Why San Diego Should let Amazon have Horton Plaza

By Sean Canning

The Seattle-based mega company Amazon is soliciting bids from North American cities for the location of a 2nd headquarters, HQ2. The instructions are to think “big” + “creative” for a new location. W/ 50k tech jobs, $5B in construction budget, + an estimated $38B in economic impacts this could be huge for San Diego!


While the winning city will most likely gain the edge by offering significant tax incentives, I thought it would be interesting to address Amazon’s requests through big / creative architecture + urban planning.


The planning concepts used by Amazon are vastly different than that of Apple or Google, both the later have introverted, isolated campus designs. The Seattle Amazon campus intentionally provides less extra services than the employees need which forces them to use local restaurants, dry cleaners, etc. This has proved to integrate the large campus w/ the surrounding city -an ideal of Amazon’s listed design requirements.

The geographical heart of downtown San Diego is Horton Plaza, the same location as the historic town plaza. You wouldn’t know it if you were there today, but in he late 80’s Horton Plaza was partially responsible for the revitalization of downtown San Diego. These days it’s nothing more than a maze of closing or closed storefronts, w/ Macy’s the final anchor tenant remaining. I saw a tumble weed roll through the other day.


Maybe Horton Plaza is the perfect spot for Amazon’s HQ2.\

The newly constructed Horton Plaza Park breathed life into the development (as long as you remembered your sunscreen + hepatitis vaccination). This is actually more important to the story than you think, you see this was an unprecedented partnership; a privately owned mall donating a public center. So there is a recently established relationship between the City of San Diego + Westfield [the owners].


Meanwhile back in the 1980s, Horton Plaza was originally designed as experience architecture. A rare experimental approach where the design allows the user to become “safely lost,” (yeah that’s why it looks so funky). The focus is on the experience of the space rather than the products in the windows. This is drastically different than conventional retail thinking. These concepts seem akin to the design ideals of Amazon. Those established concepts could be updated as part of a remodel, converting the storefronts into office space which open onto the terraces of the mall. A great architect could really play-up the retrofit.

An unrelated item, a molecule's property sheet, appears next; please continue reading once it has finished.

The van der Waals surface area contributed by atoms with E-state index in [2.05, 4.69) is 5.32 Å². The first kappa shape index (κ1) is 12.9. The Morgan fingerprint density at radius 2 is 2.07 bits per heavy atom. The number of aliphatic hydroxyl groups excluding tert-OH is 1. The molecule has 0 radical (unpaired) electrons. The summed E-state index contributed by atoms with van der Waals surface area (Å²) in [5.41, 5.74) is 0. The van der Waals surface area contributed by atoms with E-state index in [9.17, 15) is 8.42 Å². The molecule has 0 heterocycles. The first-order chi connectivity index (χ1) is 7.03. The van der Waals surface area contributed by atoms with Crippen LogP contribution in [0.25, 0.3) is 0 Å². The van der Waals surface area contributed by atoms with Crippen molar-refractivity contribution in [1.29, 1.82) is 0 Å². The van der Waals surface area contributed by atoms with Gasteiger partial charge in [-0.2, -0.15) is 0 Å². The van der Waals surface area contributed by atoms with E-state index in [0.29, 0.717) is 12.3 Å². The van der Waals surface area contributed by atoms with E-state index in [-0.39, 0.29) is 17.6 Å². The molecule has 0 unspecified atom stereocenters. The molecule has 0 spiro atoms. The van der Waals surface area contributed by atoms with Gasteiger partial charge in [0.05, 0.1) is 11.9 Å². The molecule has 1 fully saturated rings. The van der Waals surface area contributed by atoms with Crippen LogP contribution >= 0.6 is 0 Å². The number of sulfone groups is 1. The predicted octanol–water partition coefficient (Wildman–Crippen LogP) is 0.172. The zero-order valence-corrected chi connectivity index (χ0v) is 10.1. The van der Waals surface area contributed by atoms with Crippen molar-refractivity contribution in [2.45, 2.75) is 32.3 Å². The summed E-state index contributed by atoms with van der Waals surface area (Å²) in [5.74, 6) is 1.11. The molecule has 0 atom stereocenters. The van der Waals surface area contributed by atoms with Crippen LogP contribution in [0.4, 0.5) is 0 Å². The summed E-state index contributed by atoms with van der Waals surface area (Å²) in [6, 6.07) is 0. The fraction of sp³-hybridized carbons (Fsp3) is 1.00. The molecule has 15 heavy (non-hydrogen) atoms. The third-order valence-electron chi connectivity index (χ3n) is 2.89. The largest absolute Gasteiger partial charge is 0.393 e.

But we’ll have to offer Amazon more than expensive downtown real estate.. 4th Ave. from Broadway to G St. should also be converted to green park space which compliments the restaurants + bars on 4th. Employees could also use the existing 24hr Fitness, Jimbos, or Vons. The company could host events in the Park or @ Balboa Theater. Larger keynote presentations could take place next door @ the Historic Sprekels Theater. This facility could really rejuvenate the adjacent urban core.
Horton Plaza is only about 750k sf, but Amazon needs the ability to expand to 8M sf. The Horton Plaza office facility would serve as a satellite location to either of the site of the previously failed proposals for Chargers Stadium, the Qualcomm Mission Valley site or the site adjacent to Petco Park. Mission Valley can be accessed w/ the new trolley extension in 35min. This allows Amazon to design a signature building as an architectural icon of San Diego.

San Diego would really be a great fit. Check out the list of Amazon’s other requirements:

More than 1M population, check
10min to recently remodeled international airport (45min required)
In / within 15min of city center (30min required)
Up to 8M sf of office space
A diverse population, check
Outdoor activities, check
Tech talent, double check!


The bids are due on October 19th + it appears like San Diego will make an offer. We’ll have to wait to see which of the 130+ cities Amazon decides to expand to.

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